Showing good hands, track sprinter speed and all-around coordination combined with excellent size and even better academic credentials, it's no wonder that Patterson already has more than 40 scholarship offers even though he still isn't finished with his junior year of high school.
A player who broke into the starting lineup at the end of the season as a ninth grader, he put up impressive numbers last fall with 44 catches for 933 yards and 11 touchdowns.
Those kind of numbers have sparked the interest of the Auburn coaching staff. AU assistant, Hugh Nall, has already offered Patterson a scholarship and the wide receiver notes he is very interested in the Tigers.
"I talked to Coach Nall last night and he told me he couldn't come out and see me at the camp because it would be a recruiting violation," the receiver says.
"I had no idea Auburn was this close to home," adds Patterson, who notes that AU is a college he is seriously considering. "Coach Nall told me that Coach Tony Franklin (Auburn's new offensive coordinator) has put in a new offense and they are really looking for athletic, play-maker type of receivers and they would like me to come down here."
Auburn's 2009 signee class has a slot filled for a big, athletic quarterback who teamed up with Patterson on Sunday to help the wideout stand out at the Scout.com camp that attracted prospects from Alabama, Georgia, Mississippi, Louisiana, Florida and Tennessee. Quarterback Raymond Cotton says he enjoyed throwing the football to Patterson and the feeling was mutual.
"Raymond is a great quarterback," Patterson says. "This was the first time I met him and we became good friends. We exchanged numbers and we are going to keep in contact with each other. I love the way he throws the ball. He got it in there fast and the quicker it comes in there the quicker you can make a move."
Patterson, who notes that he recently turned 17 years old and is still growing, says he currently stands at 6-3, 203 pounds. An honors program student good enough to attract college scholarship offers even if he didn't play sports, the junior says he has a 4.56 grade point average. He notes that five of his offers are from Ivy League schools.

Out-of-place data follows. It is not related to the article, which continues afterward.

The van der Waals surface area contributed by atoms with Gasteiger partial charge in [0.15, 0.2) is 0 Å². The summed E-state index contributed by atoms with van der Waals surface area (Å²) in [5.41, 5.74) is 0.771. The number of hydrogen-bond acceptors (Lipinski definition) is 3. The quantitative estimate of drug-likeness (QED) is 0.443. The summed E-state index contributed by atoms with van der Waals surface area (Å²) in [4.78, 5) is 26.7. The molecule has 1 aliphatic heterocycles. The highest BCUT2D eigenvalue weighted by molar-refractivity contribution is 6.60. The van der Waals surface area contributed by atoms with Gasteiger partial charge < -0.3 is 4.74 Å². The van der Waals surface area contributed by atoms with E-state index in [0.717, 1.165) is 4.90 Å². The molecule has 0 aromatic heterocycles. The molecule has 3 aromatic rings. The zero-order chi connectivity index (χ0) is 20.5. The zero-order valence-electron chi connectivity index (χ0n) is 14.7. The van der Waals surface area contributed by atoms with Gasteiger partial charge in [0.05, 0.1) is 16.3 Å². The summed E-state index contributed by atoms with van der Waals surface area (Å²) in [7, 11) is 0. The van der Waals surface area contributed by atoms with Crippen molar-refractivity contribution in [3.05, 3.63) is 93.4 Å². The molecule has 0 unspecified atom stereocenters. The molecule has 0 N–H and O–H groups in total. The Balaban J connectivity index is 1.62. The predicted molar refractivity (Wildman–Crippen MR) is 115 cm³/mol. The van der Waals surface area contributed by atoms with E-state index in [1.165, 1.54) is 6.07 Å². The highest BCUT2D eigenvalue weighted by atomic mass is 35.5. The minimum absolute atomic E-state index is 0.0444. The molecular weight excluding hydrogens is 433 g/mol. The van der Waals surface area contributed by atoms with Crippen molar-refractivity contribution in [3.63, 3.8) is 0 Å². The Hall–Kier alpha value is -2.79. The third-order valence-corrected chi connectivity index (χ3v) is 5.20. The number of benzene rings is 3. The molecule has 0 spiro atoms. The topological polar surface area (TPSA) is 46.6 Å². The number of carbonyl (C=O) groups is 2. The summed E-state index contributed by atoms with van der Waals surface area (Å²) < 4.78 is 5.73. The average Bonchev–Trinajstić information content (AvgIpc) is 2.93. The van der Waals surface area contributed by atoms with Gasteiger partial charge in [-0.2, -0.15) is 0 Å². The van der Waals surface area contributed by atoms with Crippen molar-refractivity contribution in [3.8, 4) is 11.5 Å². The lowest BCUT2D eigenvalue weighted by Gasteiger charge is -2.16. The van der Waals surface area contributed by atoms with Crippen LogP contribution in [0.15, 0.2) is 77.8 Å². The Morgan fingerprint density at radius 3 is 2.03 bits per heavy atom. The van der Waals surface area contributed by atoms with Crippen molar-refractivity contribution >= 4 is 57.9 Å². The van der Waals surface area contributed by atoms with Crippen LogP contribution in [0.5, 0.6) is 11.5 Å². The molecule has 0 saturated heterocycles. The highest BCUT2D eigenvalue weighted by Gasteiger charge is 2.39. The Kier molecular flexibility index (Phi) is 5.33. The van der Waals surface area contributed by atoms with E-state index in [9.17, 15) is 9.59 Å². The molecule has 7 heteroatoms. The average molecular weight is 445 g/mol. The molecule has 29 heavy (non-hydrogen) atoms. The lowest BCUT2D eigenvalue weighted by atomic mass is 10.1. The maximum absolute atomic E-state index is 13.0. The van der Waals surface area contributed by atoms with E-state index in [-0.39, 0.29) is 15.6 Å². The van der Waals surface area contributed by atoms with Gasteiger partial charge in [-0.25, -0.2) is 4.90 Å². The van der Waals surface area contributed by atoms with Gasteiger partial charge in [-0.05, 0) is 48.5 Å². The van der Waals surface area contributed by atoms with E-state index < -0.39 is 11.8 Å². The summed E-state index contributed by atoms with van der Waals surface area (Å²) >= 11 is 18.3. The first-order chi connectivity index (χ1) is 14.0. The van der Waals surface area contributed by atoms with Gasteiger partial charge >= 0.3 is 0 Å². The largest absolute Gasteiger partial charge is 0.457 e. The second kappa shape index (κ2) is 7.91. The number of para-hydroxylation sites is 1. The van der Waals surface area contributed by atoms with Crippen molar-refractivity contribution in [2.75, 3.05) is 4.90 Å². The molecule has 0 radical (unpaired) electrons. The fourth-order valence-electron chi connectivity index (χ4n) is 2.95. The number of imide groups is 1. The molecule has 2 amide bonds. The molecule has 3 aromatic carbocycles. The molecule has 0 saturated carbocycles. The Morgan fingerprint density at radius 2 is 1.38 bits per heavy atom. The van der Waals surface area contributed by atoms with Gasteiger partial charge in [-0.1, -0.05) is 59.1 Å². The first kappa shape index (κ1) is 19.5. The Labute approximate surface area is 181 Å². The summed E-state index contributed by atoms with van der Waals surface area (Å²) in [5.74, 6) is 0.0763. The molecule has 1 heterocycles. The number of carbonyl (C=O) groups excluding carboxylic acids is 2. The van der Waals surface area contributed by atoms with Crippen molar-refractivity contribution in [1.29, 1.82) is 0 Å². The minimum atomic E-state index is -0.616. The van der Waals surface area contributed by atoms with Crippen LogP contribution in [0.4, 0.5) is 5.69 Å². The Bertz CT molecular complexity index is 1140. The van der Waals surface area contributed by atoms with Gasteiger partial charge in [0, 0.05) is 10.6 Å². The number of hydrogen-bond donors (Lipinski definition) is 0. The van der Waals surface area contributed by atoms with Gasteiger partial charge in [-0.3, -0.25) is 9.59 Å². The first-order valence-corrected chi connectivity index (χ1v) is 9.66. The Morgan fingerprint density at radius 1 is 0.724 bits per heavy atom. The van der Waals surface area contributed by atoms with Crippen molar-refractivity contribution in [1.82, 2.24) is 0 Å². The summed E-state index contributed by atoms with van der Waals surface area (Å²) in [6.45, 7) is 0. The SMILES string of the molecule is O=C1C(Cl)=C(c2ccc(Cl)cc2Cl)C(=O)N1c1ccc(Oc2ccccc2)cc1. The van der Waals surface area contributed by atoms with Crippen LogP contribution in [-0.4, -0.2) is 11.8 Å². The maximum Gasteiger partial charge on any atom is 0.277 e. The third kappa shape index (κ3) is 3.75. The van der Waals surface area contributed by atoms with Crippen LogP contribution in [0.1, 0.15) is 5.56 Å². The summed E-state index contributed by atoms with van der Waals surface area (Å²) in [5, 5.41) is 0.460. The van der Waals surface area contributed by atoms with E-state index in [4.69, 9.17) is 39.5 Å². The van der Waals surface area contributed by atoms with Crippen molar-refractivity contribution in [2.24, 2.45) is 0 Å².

"I am interested in majoring in psychology and sports management," he says. "I picked psychology because I went to a summer youth program as a mentor and enjoyed that. I also mentored for a career day in the middle school. It is like a Big Brother program. It hurts me to see what some kids go through at their houses. If I lead by example, I can encourage them to do better and that means a lot to me."
An athlete who earned All-State honors in track and field as a sophomore, he will be competing in the regionals in that sport on Monday and Tuesday trying to qualify for the state meet. He runs the 110-meter (14.56 career best) and 300 hurdles (38.8) and competes on the 4x100 and 4x400 relay teams.
After track season the football pads go on again for drills that start May 12th. The session concludes with a spring game on May 23rd. At the rate he is picking up scholarship offers, Patterson will probably be halfway to 100 by then. The wide receiver says he appreciates each program that has offered.
There are so many high school athletes out there and that they decided to give me one means a lot to me," he says.